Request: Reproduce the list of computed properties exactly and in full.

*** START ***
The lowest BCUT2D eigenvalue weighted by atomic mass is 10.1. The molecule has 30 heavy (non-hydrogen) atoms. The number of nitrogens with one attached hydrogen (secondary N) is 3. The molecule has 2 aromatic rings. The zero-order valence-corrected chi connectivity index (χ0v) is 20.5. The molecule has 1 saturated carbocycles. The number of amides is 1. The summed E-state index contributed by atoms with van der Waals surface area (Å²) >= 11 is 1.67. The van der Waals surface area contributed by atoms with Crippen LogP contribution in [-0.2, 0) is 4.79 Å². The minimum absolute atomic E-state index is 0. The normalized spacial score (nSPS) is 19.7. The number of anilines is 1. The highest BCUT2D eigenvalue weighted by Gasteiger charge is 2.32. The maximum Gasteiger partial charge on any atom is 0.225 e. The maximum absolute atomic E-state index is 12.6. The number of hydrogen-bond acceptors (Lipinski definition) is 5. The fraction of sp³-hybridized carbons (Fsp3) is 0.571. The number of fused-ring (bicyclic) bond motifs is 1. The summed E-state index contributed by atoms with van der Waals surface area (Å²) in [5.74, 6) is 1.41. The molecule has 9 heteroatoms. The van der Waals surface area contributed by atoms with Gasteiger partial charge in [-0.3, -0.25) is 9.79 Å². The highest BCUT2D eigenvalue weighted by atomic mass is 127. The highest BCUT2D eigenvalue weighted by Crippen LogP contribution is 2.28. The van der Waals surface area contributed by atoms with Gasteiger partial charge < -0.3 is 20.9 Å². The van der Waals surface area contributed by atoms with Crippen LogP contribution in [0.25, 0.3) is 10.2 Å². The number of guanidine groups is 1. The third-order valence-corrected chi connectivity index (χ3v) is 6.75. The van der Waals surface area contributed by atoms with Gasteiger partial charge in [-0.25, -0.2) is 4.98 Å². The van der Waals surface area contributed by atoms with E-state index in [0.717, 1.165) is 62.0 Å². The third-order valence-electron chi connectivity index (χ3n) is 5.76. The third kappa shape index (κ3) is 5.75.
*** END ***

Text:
The lowest BCUT2D eigenvalue weighted by atomic mass is 10.1. The molecule has 30 heavy (non-hydrogen) atoms. The number of nitrogens with one attached hydrogen (secondary N) is 3. The molecule has 2 aromatic rings. The zero-order valence-corrected chi connectivity index (χ0v) is 20.5. The molecule has 1 saturated carbocycles. The number of amides is 1. The summed E-state index contributed by atoms with van der Waals surface area (Å²) >= 11 is 1.67. The van der Waals surface area contributed by atoms with Crippen LogP contribution in [-0.2, 0) is 4.79 Å². The minimum absolute atomic E-state index is 0. The normalized spacial score (nSPS) is 19.7. The number of anilines is 1. The highest BCUT2D eigenvalue weighted by Gasteiger charge is 2.32. The maximum Gasteiger partial charge on any atom is 0.225 e. The maximum absolute atomic E-state index is 12.6. The number of hydrogen-bond acceptors (Lipinski definition) is 5. The fraction of sp³-hybridized carbons (Fsp3) is 0.571. The number of fused-ring (bicyclic) bond motifs is 1. The summed E-state index contributed by atoms with van der Waals surface area (Å²) in [5.74, 6) is 1.41. The molecule has 9 heteroatoms. The van der Waals surface area contributed by atoms with Gasteiger partial charge in [-0.3, -0.25) is 9.79 Å². The highest BCUT2D eigenvalue weighted by atomic mass is 127. The highest BCUT2D eigenvalue weighted by Crippen LogP contribution is 2.28. The van der Waals surface area contributed by atoms with Gasteiger partial charge < -0.3 is 20.9 Å². The van der Waals surface area contributed by atoms with Crippen LogP contribution in [0.25, 0.3) is 10.2 Å². The number of guanidine groups is 1. The third-order valence-corrected chi connectivity index (χ3v) is 6.75. The van der Waals surface area contributed by atoms with Gasteiger partial charge in [-0.25, -0.2) is 4.98 Å². The van der Waals surface area contributed by atoms with E-state index in [0.717, 1.165) is 62.0 Å². The third-order valence-electron chi connectivity index (χ3n) is 5.76. The third kappa shape index (κ3) is 5.75.